Jason Terry: Labor optimism dims
Labor negotiations between NBA owners and the players association continue at a tedious pace, but sources told ESPN The Magazine's Chris Broussard that representatives for the NBA's owners and players, in addition to lawyers representing both sides in the league's lockout, will hold a meeting Wednesday in New York.
Terry said Tuesday that his optimism earlier in the process that a new labor deal would get hammered out and his Mavericks would begin their title defense on time has dissipated.
"For me it's tough," Terry said. "Not only did we do something great and have been sitting back enjoying it, but training camp is right around the corner. But it's not looking good for us to get things started on time. Right now, at this point where we're at, both sides are still far apart."
Terry said he has been told not to talk about specifics of the negotiations; however, reports suggest the owners' stance for a hard cap appears to be a prime sticking point. Terry attended one of the first negotiating sessions in July. He has not participated in any meetings since, but he said he is constantly apprised of the situation so he can keep teammates updated.
"When you're in there, as opposed to reading in the newspaper or watching on TV, you really get to see people's reactions and really see how important this deal is, not only to the owners, but to the players and not only my era but to eras that we will leave behind," Terry said. "It's a lot of work that has to be done. It's not anything that you can iron out in a day or two. This is a lengthy process and if you are not on the same page with the person you are negotiating with then it's just going to make for a long negotiation.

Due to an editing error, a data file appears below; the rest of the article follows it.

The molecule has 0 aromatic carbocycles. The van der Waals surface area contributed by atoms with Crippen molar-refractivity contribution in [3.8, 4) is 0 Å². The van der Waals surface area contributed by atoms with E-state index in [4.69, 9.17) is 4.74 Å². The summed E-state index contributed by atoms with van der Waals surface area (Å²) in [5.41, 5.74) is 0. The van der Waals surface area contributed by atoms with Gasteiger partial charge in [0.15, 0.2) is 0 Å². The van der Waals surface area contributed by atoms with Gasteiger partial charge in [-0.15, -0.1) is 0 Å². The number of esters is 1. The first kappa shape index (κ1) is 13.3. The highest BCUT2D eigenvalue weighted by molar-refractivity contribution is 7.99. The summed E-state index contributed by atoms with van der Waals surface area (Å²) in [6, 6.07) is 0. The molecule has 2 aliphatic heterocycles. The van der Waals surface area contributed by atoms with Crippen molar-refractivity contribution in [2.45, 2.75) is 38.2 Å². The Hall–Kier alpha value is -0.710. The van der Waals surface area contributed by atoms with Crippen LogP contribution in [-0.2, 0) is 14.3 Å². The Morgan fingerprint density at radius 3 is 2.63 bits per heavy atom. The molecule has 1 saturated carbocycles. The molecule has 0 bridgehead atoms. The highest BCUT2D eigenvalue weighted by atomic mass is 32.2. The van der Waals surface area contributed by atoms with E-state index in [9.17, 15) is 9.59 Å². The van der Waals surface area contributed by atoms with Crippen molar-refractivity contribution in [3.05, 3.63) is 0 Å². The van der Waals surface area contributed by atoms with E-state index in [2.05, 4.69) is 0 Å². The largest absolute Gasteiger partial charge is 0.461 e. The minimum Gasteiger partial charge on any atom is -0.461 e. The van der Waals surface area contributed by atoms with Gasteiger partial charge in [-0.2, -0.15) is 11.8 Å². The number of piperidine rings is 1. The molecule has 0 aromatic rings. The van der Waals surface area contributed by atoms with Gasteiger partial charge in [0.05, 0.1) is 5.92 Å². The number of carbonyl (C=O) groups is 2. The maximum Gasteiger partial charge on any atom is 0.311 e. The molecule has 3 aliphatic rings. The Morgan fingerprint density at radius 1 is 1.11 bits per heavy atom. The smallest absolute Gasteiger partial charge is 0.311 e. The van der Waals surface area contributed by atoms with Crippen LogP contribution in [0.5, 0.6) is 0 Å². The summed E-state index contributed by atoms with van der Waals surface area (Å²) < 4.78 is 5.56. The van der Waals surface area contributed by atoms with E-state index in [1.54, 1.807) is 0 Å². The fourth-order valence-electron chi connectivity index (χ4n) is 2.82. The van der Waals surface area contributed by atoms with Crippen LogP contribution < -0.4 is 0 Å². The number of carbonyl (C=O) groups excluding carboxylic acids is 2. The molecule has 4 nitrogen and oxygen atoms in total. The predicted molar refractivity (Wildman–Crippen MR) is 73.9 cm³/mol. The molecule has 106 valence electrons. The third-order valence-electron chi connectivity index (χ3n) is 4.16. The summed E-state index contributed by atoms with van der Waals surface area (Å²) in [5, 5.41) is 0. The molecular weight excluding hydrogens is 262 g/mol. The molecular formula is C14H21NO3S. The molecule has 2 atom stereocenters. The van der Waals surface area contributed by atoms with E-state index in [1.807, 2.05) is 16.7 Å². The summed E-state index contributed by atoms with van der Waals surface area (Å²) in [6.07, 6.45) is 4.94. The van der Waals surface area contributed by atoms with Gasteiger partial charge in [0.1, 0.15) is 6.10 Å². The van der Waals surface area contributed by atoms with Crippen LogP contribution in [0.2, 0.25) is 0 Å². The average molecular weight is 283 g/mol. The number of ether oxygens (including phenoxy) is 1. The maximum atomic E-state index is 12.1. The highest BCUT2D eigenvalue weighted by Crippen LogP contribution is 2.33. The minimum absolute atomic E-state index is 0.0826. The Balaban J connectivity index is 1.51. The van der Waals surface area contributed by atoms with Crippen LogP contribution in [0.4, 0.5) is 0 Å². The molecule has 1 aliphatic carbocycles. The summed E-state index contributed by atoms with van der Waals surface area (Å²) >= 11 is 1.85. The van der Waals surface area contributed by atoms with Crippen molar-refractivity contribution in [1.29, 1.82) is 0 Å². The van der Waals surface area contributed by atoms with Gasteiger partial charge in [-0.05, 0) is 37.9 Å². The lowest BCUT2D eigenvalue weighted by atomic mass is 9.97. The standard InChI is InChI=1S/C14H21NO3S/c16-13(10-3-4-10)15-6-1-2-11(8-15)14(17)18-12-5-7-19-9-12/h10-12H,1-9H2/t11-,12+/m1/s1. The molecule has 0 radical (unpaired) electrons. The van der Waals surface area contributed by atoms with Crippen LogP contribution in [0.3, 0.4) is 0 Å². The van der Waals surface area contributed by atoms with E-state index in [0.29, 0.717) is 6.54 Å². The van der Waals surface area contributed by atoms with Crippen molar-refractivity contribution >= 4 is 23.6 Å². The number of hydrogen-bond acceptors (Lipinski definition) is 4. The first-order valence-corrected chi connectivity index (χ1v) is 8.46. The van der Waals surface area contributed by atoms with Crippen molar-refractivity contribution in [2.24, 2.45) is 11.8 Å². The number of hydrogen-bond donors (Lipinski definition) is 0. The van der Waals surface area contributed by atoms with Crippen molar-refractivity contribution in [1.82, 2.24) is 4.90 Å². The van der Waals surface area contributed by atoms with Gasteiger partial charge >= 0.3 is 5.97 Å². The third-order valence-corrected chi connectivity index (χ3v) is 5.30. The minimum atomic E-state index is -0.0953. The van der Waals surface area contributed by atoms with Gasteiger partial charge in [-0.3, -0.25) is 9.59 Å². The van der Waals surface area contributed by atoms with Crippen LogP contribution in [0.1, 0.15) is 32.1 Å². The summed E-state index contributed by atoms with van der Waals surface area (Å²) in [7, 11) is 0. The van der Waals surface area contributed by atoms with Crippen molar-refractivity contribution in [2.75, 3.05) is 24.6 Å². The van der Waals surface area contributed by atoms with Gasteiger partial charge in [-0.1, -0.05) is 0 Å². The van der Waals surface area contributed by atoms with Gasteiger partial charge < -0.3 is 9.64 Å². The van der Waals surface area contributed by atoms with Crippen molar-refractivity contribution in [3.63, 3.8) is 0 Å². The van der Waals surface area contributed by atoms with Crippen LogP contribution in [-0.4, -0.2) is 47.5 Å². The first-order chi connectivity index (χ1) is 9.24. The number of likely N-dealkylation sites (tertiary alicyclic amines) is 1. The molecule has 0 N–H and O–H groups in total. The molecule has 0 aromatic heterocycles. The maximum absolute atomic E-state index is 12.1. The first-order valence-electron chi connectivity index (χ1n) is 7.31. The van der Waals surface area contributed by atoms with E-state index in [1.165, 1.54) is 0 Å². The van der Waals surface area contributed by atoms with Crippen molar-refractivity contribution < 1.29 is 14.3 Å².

"Because it's getting down to the final minutes, we don't want to rush into anything just to try to save the season. But, as we stand right now, the owners aren't moving and we definitely are staying strong together as a union."
The unanswered question is whether the union can stick together once paychecks are missed in November when the regular season is scheduled to start. Terry said he's confident players won't crack when paychecks don't arrive every two weeks because the majority of players have heeded the advice of union chief Billy Hunter for several years now to be prepared.
"I'm very confident in that, and the only reason I say that is because for the last two-and-a-half, three years, we've foreseen this coming and so guys have really prepared themselves financially to be stable," Terry said. "Also, as you've seen, certain guys for whatever reason, financially, or because they want to continue to play, have taken the route in going overseas. I believe the masses of players are ready and financially stable enough to go as long as they need before this deal gets done."
Terry wants to see a resolution quickly not only so he and the Mavs can return to the court as the defending champions but also so he can begin his own negotiation. Terry, who turned 34 last week, is entering his eighth season in Dallas and the final year of his contract.
After winning the championship in June, Terry playfully carved out a spot in the American Airlines Center rafters where the franchise can hang his No. 31, alongside Dirk Nowitzki's No. 41. Terry has repeatedly said he wants to retire with the franchise. On Tuesday he said his preference is to sign an extension during the season and avoid becoming a free agent next summer.
Terry said he and his agent, Dan Fegan, did not have talks with the Mavs during the limited negotiating window after winning the title and up until the lockout on July 1 when league business ceased.
"I'll just put it in big, bold letters, 'I want to retire a Maverick, period. Big period,' " Terry said. "So, whatever we have to do, whenever this thing gets back started, I'm sure we'll be able to do something to make that happen. It's definitely something I would love to see happen."
Jeff Caplan covers the Mavericks for ESPNDallas.com.